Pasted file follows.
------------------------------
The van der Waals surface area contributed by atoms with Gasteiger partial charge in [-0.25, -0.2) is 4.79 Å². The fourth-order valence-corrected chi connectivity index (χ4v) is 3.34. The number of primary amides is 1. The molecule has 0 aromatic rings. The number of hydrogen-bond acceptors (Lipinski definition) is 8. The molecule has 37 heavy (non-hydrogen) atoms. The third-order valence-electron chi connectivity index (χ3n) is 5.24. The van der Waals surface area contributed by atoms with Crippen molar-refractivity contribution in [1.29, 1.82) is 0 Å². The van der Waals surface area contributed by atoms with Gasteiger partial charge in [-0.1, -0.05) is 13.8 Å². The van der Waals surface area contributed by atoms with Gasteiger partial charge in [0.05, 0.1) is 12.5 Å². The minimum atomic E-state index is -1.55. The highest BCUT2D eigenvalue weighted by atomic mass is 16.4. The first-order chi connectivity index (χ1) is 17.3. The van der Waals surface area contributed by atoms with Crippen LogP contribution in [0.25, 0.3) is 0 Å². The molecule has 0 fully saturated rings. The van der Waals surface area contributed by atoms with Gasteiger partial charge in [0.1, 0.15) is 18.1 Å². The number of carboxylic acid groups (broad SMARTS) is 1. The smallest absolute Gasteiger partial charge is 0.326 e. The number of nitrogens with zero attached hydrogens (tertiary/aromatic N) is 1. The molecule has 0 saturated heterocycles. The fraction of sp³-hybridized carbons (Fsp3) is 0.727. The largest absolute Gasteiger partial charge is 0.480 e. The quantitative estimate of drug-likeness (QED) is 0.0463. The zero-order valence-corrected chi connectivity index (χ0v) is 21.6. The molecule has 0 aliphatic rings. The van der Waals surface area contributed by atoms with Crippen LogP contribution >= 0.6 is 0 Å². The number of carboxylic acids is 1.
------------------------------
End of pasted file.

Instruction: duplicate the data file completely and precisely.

The van der Waals surface area contributed by atoms with Gasteiger partial charge in [-0.25, -0.2) is 4.79 Å². The fourth-order valence-corrected chi connectivity index (χ4v) is 3.34. The number of primary amides is 1. The molecule has 0 aromatic rings. The number of hydrogen-bond acceptors (Lipinski definition) is 8. The molecule has 37 heavy (non-hydrogen) atoms. The third-order valence-electron chi connectivity index (χ3n) is 5.24. The van der Waals surface area contributed by atoms with Crippen molar-refractivity contribution in [1.29, 1.82) is 0 Å². The van der Waals surface area contributed by atoms with Gasteiger partial charge in [-0.1, -0.05) is 13.8 Å². The van der Waals surface area contributed by atoms with Gasteiger partial charge in [0.05, 0.1) is 12.5 Å². The minimum atomic E-state index is -1.55. The highest BCUT2D eigenvalue weighted by atomic mass is 16.4. The first-order chi connectivity index (χ1) is 17.3. The van der Waals surface area contributed by atoms with Crippen LogP contribution in [0.25, 0.3) is 0 Å². The molecule has 0 fully saturated rings. The van der Waals surface area contributed by atoms with Gasteiger partial charge in [0.1, 0.15) is 18.1 Å². The number of carboxylic acid groups (broad SMARTS) is 1. The smallest absolute Gasteiger partial charge is 0.326 e. The number of nitrogens with zero attached hydrogens (tertiary/aromatic N) is 1. The molecule has 0 saturated heterocycles. The fraction of sp³-hybridized carbons (Fsp3) is 0.727. The largest absolute Gasteiger partial charge is 0.480 e. The quantitative estimate of drug-likeness (QED) is 0.0463. The zero-order valence-corrected chi connectivity index (χ0v) is 21.6. The molecule has 0 aliphatic rings. The van der Waals surface area contributed by atoms with Crippen LogP contribution >= 0.6 is 0 Å². The number of carboxylic acids is 1.